Calm and Positive Family Meals can Manage Children’s Weight
New research found that having calm, positive and friendly family meals around the table could manage children's weight. The study is an add-on to a study published last week, which reported that family meals could keep obesity at bay.
In this study, the same research team headed by Jerica Berge, a psychologist at the University of Minnesota wanted to further examine the link between family meals and reduced risk of childhood obesity. They recruited 120 families with children between the ages of six and 12, who taped their meals using iPads. The researchers examined the recordings for factors that could be tied to the lower risk of obesity.
The researchers looked at factors such as the length of the meal, the type of food served and the interaction between family members. They found that normal-weight children were more likely to interact with their family members positively. These children heard more encouraging statements in comparison to children who were overweight or obese.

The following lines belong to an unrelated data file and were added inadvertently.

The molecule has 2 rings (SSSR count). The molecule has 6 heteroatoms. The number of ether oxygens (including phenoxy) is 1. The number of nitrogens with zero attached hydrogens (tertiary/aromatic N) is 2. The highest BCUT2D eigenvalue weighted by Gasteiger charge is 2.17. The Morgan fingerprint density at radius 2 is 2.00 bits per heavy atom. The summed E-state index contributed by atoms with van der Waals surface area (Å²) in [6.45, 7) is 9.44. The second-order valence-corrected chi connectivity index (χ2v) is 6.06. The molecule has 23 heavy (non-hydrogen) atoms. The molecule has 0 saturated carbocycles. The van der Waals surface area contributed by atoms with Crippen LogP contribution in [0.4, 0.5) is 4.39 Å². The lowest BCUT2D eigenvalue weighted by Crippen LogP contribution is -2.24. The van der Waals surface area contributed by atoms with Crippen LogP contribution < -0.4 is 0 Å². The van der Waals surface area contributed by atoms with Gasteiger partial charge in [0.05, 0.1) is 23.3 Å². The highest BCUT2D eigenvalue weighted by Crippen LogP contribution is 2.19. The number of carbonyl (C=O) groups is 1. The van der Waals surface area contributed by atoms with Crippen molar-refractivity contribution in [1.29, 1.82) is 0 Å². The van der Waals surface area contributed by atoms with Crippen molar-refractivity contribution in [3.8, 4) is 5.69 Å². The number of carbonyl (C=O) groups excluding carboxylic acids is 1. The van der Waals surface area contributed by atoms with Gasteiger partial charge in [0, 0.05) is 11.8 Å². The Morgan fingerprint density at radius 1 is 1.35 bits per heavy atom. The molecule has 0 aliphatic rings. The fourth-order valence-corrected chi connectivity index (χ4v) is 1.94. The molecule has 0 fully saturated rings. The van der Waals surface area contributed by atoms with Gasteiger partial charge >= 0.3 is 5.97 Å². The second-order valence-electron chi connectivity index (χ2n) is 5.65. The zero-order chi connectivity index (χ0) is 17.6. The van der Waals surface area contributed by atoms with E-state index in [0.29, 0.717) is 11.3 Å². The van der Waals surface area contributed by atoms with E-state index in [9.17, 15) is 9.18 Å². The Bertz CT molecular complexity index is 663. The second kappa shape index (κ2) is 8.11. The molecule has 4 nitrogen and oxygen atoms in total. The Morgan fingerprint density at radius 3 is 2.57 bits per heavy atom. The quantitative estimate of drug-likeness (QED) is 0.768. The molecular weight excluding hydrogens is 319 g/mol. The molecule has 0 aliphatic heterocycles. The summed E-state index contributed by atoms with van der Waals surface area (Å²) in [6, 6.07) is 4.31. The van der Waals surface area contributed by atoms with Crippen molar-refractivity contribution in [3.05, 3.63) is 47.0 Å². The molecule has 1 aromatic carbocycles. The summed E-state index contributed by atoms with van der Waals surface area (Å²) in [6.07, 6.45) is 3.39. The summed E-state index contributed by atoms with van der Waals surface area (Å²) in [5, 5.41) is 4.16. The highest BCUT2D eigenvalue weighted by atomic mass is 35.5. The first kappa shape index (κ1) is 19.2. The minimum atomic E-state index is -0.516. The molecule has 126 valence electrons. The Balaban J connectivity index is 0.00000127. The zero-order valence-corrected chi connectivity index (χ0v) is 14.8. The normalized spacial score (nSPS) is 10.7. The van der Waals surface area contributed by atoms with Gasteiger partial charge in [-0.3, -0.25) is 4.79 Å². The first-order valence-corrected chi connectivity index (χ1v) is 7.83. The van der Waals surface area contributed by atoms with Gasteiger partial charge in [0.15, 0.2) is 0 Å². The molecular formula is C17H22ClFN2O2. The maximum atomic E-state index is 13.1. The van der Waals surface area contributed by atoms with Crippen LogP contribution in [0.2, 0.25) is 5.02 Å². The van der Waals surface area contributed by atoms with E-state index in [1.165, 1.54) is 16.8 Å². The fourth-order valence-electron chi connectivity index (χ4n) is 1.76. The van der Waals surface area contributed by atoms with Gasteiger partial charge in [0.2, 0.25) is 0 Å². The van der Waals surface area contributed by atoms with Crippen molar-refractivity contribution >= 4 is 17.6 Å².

"In the households where kids were overweight, there was less of a positive atmosphere at the table. It was a little more chaotic overall," Berge said according to Philly. "You don't want parents to use family meals as a chance to lecture about getting homework done, or other family problems. Children did better if meal time was more of a check-in time, connecting around the table with parents and with siblings."
The researchers also found that overweight kids spent a little bit less time at the table and were more likely to eat their meals in other rooms. For this group of children, 30 percent of the meals were eaten in the family room. In the group of normal weight children, only 17 percent of the meals were consumed in the family room.
Berge stated that meals do not necessarily have to be long to have a positive effect on children's weight. The amount of time healthy-weight and overweight children spent eating was 18.2 and 13.5 minutes, respectively. Instead of focusing on time, parents should try to have as many meals together as possible. During mealtimes, parents should also engage in positive communication with their children.
"It gives the kid a sense of security in the world, and the sense that the kid can regulate their lives, which I believe extends to their ability to regulate eating," Berge said.
The researchers also found that having meals with both parents present had a greater effect on the children's eating habits. Berge reasoned that with two caregivers, mealtime could become less stressful. The team did not find a relationship between screen time and children's weight.
The study was published on Oct. 13 in the journal, Pediatrics.